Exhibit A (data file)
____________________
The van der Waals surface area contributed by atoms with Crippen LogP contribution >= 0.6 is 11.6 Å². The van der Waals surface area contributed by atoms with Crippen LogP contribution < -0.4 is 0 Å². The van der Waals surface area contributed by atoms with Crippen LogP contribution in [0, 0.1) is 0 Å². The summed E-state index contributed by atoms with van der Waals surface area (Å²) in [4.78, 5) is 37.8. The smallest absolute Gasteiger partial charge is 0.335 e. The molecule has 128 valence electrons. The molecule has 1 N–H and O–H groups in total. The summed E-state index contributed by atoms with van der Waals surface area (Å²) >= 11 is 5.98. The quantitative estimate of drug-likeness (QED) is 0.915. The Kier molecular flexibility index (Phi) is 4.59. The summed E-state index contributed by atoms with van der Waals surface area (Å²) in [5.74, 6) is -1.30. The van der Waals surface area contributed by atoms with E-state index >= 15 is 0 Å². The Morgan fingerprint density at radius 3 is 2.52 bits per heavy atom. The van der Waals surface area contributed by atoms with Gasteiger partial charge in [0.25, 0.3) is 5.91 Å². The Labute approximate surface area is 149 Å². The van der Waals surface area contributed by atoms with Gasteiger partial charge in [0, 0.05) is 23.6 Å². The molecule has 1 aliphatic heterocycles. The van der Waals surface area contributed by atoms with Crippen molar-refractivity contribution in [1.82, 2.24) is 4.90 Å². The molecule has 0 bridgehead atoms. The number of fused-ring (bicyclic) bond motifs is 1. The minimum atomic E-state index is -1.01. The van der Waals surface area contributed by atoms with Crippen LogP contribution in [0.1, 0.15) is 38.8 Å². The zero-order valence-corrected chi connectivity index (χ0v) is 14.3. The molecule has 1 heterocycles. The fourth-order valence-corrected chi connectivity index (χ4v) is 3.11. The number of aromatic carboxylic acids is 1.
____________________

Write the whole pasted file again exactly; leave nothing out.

The van der Waals surface area contributed by atoms with Crippen LogP contribution >= 0.6 is 11.6 Å². The van der Waals surface area contributed by atoms with Crippen LogP contribution < -0.4 is 0 Å². The van der Waals surface area contributed by atoms with Crippen LogP contribution in [0, 0.1) is 0 Å². The summed E-state index contributed by atoms with van der Waals surface area (Å²) in [4.78, 5) is 37.8. The smallest absolute Gasteiger partial charge is 0.335 e. The molecule has 128 valence electrons. The molecule has 1 N–H and O–H groups in total. The summed E-state index contributed by atoms with van der Waals surface area (Å²) >= 11 is 5.98. The quantitative estimate of drug-likeness (QED) is 0.915. The Kier molecular flexibility index (Phi) is 4.59. The summed E-state index contributed by atoms with van der Waals surface area (Å²) in [5.74, 6) is -1.30. The van der Waals surface area contributed by atoms with E-state index >= 15 is 0 Å². The Morgan fingerprint density at radius 3 is 2.52 bits per heavy atom. The van der Waals surface area contributed by atoms with Gasteiger partial charge in [0.25, 0.3) is 5.91 Å². The Labute approximate surface area is 149 Å². The van der Waals surface area contributed by atoms with Gasteiger partial charge in [0, 0.05) is 23.6 Å². The molecule has 1 aliphatic heterocycles. The van der Waals surface area contributed by atoms with Crippen molar-refractivity contribution in [1.82, 2.24) is 4.90 Å². The molecule has 0 bridgehead atoms. The number of fused-ring (bicyclic) bond motifs is 1. The minimum atomic E-state index is -1.01. The van der Waals surface area contributed by atoms with Crippen LogP contribution in [0.1, 0.15) is 38.8 Å². The zero-order valence-corrected chi connectivity index (χ0v) is 14.3. The molecule has 1 heterocycles. The fourth-order valence-corrected chi connectivity index (χ4v) is 3.11. The number of aromatic carboxylic acids is 1.